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Ligularia

Ligularia

Add a little sunshine to your garden with imposing ligularia. Its golden flower spikes or flattened heads of yellow daisylike flowers shine brightly in sun or part shade. The bold leaves are kidney-shape or jagged along the edges. These moisture lovers do beautifully at the edges of ponds and streams, and they must have deep, rich soil that remains moist. Position ligularia so it has a little shade during the heat of the day.

Light:

Part Sun, Sun

Type:

Height:

From 1 to 8 feet

Width:

2-4 feet wide

Foliage Color:

Problem Solvers:

Zones:

4-9


how to grow Ligularia


more varieties for Ligularia
'Desdemona' ligularia

'Desdemona' ligularia

Ligularia dentata 'Desdemona' has compact mounds of handsome kidney-shape leaves that are serrated along the edges. The leaves emerge brownish-purple in spring, and the stems and undersides remain purple all season. Ragged, brassy yellow-orange, 4-inch daisies bloom in summer. Zones 4-8

'The Rocket' ligularia

'The Rocket' ligularia

Ligularia stenocephala 'The Rocket' has leafy black stems clothed with foot-long triangular leaves that are jagged along the edges. In summer, long, loose spikes of strong yellow flowerheads bloom. It may reach 6 feet tall. Zones 4-8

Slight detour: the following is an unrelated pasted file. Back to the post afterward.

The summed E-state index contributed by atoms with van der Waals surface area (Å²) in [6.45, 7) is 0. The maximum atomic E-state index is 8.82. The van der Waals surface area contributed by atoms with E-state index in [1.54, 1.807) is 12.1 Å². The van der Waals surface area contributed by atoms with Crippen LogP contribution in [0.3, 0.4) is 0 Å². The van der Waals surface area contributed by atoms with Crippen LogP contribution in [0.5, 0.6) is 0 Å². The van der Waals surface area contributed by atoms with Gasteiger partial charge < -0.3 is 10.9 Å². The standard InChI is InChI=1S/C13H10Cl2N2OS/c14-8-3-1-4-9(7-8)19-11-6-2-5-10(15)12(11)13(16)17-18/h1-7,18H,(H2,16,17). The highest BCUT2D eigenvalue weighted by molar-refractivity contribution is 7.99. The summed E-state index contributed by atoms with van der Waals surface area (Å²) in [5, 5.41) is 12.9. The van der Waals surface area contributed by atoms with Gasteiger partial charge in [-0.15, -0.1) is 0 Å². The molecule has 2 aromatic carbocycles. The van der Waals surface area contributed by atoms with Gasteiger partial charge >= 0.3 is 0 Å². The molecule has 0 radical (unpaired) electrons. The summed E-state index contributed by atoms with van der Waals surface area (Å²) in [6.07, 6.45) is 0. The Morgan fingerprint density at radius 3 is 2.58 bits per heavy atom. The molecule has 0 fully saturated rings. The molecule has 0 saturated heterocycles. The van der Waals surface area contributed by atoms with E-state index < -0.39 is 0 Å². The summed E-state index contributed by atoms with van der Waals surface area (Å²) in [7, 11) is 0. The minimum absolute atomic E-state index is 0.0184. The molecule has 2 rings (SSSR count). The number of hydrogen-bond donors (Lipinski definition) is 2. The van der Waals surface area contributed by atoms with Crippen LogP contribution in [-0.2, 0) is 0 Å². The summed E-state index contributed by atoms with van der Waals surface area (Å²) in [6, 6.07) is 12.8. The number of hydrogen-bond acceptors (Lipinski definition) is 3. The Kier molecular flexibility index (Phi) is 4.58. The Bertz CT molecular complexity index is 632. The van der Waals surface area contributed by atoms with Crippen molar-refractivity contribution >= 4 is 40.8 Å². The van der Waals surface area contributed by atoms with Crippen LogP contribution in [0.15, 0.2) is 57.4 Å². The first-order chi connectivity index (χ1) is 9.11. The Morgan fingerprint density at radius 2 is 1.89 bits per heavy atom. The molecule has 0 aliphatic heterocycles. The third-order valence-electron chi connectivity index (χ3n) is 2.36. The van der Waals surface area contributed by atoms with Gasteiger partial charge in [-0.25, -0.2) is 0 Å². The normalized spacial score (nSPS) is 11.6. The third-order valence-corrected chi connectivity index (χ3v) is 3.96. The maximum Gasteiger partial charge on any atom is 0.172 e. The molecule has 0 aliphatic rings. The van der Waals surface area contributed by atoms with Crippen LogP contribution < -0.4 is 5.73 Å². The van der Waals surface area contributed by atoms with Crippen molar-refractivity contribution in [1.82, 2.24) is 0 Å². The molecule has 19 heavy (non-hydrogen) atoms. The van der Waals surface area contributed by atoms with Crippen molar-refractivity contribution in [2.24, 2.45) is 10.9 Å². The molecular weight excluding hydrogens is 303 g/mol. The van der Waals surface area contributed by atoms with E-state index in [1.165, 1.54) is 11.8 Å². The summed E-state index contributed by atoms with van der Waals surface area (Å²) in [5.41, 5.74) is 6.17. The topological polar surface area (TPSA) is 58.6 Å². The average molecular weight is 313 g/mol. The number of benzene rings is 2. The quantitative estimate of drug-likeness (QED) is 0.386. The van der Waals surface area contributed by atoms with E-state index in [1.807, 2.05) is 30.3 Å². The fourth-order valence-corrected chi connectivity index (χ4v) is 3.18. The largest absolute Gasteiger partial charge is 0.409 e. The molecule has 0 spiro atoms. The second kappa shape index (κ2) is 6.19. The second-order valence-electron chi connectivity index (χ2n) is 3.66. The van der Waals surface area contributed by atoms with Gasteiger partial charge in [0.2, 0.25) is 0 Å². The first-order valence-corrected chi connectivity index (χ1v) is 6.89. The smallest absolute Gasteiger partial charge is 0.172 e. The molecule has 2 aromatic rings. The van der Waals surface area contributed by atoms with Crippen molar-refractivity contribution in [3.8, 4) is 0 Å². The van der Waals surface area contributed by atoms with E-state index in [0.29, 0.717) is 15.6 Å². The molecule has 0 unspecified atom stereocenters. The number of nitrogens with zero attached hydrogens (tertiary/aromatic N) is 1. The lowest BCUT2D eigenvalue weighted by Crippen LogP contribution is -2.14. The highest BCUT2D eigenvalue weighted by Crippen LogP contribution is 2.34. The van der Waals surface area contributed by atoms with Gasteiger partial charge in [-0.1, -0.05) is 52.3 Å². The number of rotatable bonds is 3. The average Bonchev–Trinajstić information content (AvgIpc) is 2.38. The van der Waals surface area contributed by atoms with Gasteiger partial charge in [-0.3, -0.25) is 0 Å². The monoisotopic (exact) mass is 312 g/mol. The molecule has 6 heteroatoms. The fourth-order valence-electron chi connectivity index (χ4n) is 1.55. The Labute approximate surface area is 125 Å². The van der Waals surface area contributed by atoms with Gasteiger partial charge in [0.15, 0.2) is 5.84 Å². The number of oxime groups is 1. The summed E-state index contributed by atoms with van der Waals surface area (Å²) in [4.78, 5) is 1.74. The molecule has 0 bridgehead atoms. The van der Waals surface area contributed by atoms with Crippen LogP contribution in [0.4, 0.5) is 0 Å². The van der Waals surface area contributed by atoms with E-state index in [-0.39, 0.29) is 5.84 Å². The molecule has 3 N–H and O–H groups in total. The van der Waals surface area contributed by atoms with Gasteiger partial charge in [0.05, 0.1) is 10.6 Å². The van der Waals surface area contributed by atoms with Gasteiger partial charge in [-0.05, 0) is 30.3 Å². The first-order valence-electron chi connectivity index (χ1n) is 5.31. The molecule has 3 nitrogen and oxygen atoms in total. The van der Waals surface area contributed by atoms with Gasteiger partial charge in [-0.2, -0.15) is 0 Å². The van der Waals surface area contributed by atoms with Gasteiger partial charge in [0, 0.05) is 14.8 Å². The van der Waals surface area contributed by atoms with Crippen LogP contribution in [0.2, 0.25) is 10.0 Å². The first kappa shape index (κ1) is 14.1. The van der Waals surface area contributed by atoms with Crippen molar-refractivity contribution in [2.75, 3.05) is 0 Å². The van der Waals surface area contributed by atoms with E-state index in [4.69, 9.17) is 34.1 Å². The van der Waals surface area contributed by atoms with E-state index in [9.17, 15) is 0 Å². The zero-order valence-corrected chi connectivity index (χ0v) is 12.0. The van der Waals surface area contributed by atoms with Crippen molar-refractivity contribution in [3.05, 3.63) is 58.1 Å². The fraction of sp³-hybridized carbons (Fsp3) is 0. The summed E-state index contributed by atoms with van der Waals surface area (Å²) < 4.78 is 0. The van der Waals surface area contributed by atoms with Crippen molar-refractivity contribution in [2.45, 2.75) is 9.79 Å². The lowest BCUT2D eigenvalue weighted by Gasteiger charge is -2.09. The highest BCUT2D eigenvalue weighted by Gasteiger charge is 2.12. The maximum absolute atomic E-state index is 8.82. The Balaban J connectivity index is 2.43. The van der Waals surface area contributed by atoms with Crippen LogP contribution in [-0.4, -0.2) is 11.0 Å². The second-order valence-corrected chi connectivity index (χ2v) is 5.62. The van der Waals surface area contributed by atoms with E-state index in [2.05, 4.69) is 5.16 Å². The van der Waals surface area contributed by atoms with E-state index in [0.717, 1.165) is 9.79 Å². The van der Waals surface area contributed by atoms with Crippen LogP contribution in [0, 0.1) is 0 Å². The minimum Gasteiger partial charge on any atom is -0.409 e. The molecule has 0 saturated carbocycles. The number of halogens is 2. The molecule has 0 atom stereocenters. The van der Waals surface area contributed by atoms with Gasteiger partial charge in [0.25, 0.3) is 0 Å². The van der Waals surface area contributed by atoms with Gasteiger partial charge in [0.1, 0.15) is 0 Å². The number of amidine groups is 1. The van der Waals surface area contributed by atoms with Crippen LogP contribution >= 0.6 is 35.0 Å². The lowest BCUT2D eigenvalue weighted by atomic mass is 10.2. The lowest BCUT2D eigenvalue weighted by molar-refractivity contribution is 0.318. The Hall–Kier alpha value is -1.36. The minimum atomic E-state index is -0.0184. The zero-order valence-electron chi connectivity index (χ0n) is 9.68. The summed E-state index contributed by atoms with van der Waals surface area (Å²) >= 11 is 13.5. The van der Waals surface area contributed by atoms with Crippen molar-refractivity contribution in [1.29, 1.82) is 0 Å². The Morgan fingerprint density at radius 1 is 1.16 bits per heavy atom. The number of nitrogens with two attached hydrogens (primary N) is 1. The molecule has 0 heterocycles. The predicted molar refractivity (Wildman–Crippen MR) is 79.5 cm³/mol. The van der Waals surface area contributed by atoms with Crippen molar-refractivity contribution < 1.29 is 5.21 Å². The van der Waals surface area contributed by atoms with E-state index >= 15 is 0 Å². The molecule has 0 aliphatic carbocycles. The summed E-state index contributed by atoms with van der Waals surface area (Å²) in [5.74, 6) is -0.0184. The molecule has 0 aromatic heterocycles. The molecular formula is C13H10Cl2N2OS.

plant Ligularia with
Daylily

Daylilies are so easy to grow you'll often find them growing in ditches and fields, escapees from gardens. And yet they look so delicate, producing glorious trumpet-shape blooms in myriad colors. In fact, there are some 50,000 named hybrid cultivars in a range of flower sizes (the minis are very popular), forms, and plant heights. Some are fragrant.The flowers are borne on leafless stems. Although each bloom lasts but a single day, superior cultivars carry numerous buds on each scape so bloom time is long, especially if you deadhead daily. The strappy foliage may be evergreen or deciduous.Shown above: 'Little Grapette' daylily

Globe thistle

Globe thistle is one of the most elegantly colored plants around. It has fantastical large blue balls of steel blue flowers in midsummer, which would be enough. But making it even more lovely are its large coarse, grayish-green leaves, which set off the flower beautifully.If you can bear to separate them from the foliage, globe thistle makes a great cut flower, lasting for weeks in the vase. It also dries well. It's bothered by few pests or diseases. If it likes its conditions, it will reseed fairly readily. If you want to prevent this, deadhead flowers shortly after they fade.

Balloon flower

The inflated buds of balloon flowers are fun to pop. And they make great cut flowers. Cut them in the bud stage, and sear the base of the stems to prevent the milky sap from seeping out and fouling the water.Most commonly available in blue-violet, balloon flowers also come in pink and white, as well as shorter forms that are better suited for rock gardens and containers. In fall, the foliage of balloon flower turns clear gold, so don't cut the plant down too early -- enjoy the show! They tolerate light shade, but not wet feet or drought.

Black-eyed Susan

Add a pool of sunshine to the garden with a massed planting of black-eyed Susan. From midsummer, these tough native plants bloom their golden heads off in sun or light shade and mix well with other perennials, annuals, and shrubs. Tall varieties look especially appropriate among shrubs, which in turn provide support. Add black-eyed Susans to wildflower meadows or native plant gardens for a naturalized look. Average soil is sufficient for black-eyed Susans, but it should be able to hold moisture fairly well.

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